This post based on eigen values of matrices and using very basic inequalities gives a detailed solution to ISI M.Stat 2019 PSB Problem 2.

## Problem

Let \(A\) and \(B\) be \(4 \times 4\) matrices. Suppose that \(A\) has eigenvalues \(x_{1}, x_{2}, x_{3}, x_{4}\) and \(B\) has eigenvalues \(\frac{1}{x_{1}}, \frac{1}{x_{2}}, \frac{1}{x_{3}}, \frac{1}{x_{4}}\) where each \(x_{i}>1\)

(a) Prove that \(A+B\) has at least one eigenvalue greater than 2.

(b) Prove that \(A-B\) has at least one eigenvalue greater than 0.

(c) Give an example of \(A\) and \(B\) so that 1 is not an eigenvalue of \(AB\).

### Prerequisites

- Trace of a Matrix
- AM – GM Inequality
**Pigeon Hole Principle**: Let the average of a set of positive numbers be \(\mu\). Use the pigeonhole principle to show that there exists at least one number less than or equal to \(\mu\).- Algebra of Diagonal Matrices
- Eigenvalues of a Diagonal Matrix are the diagonal elements.

## Solution

**(a)**

Consider the trace of \(A+B\).

Mean of the eigen values of \(A\) + \(B\) = \( \frac{Tr(A+B)}{4}\) = \(\frac{Tr(A)+ Tr(B)}{4}\) = \( \frac{x_{1} + x_{2} + x_{3} + x_{4}+ \frac{1}{x_{1}} + \frac{1}{x_{2}} + \frac{1}{x_{3}} + \frac{1}{x_{4}}}{4} \) = \( \frac{\sum_{i = 1}^{4}(x_{i} + \frac{1}{x_{i}})}{4} \overset{x_{i} + \frac{1}{x_{i}} \geq 2}{\geq} 2 \). [ Hint: AM – GM Inequality ].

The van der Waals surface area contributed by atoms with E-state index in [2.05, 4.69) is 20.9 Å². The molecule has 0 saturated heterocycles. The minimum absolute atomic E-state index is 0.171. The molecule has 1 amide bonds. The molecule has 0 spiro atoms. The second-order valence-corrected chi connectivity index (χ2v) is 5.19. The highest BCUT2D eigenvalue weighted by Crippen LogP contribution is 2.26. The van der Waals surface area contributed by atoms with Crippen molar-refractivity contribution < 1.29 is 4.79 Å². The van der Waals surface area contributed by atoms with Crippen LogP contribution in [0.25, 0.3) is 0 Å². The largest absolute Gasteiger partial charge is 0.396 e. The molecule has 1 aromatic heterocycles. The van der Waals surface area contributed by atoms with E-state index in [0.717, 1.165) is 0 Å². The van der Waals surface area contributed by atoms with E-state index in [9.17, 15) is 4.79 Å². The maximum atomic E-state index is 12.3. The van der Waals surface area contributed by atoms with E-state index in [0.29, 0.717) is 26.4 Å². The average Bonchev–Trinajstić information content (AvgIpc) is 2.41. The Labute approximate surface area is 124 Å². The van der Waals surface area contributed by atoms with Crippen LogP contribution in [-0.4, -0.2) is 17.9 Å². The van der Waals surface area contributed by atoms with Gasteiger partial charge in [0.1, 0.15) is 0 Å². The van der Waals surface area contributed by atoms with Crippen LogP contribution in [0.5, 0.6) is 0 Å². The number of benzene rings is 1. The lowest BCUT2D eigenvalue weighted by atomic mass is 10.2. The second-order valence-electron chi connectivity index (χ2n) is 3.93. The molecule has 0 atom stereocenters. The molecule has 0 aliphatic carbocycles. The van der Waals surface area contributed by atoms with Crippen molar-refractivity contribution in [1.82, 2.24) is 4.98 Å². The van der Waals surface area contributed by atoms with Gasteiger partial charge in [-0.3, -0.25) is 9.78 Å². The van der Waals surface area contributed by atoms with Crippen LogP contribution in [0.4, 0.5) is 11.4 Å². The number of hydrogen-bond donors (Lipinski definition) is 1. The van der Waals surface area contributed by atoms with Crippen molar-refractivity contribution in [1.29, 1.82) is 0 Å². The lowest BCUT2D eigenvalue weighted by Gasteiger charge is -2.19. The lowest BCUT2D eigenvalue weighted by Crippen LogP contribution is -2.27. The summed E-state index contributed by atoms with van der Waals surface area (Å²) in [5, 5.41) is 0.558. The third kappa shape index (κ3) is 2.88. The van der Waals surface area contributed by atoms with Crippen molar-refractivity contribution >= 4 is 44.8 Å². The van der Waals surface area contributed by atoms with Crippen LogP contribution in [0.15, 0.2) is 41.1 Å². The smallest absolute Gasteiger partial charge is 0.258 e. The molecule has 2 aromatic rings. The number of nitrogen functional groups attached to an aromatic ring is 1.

Now, use Pegion Hole Principle as mentioned in the prerequisites.

**(b)**

Mean of the eigen values of \(A\) – \(B\) = \( \frac{Tr(A-B)}{4}\) = \(\frac{Tr(A) – Tr(B)}{4}\) = \( \frac{x_{1} + x_{2} + x_{3} + x_{4} – \frac{1}{x_{1}} – \frac{1}{x_{2}} – \frac{1}{x_{3}} – \frac{1}{x_{4}}}{4} \) = \( \frac{\sum_{i = 1}^{4}(x_{i} – \frac{1}{x_{i}})}{4} \overset{x_{i} – \frac{1}{x_{i}} > 0}{>} 0 \). [ Hint: \( a > 1 \Rightarrow a^2 > 1\).]

Now, use Pegion Hole Principle as mentioned in the prerequisites.

**(c)**

Let’s take \(A = diag( 2, 3, 4, 5)\) and \( B = diag( \frac{1}{2} , \frac{1}{3} , \frac{1}{4} . \frac{1}{5} ) \). Now observe that \(A\) and \(B\) satisfy the given conditions.

\( AB = I\). But \( I\) has an eigenvalue 1.

So, what to do? We want none of the diagonal values of \(AB\) to be not 1.

Take, \(A = diag( 2, 3, 4, 5)\) and \( B = diag( \frac{1}{3} , \frac{1}{2} , \frac{1}{5} , \frac{1}{4} ) \). ow observe that \(A\) and \(B\) satisfy the given conditions.

\( AB = diag( \frac{2}{3} , \frac{3}{2} , \frac{4}{5} . \frac{5}{4} )\), which has no eigen value 1.

Stay tuned!

We have first prove the eigenvalues of A+B and A-B are real. Also, there are examples online contradicting the first to statements.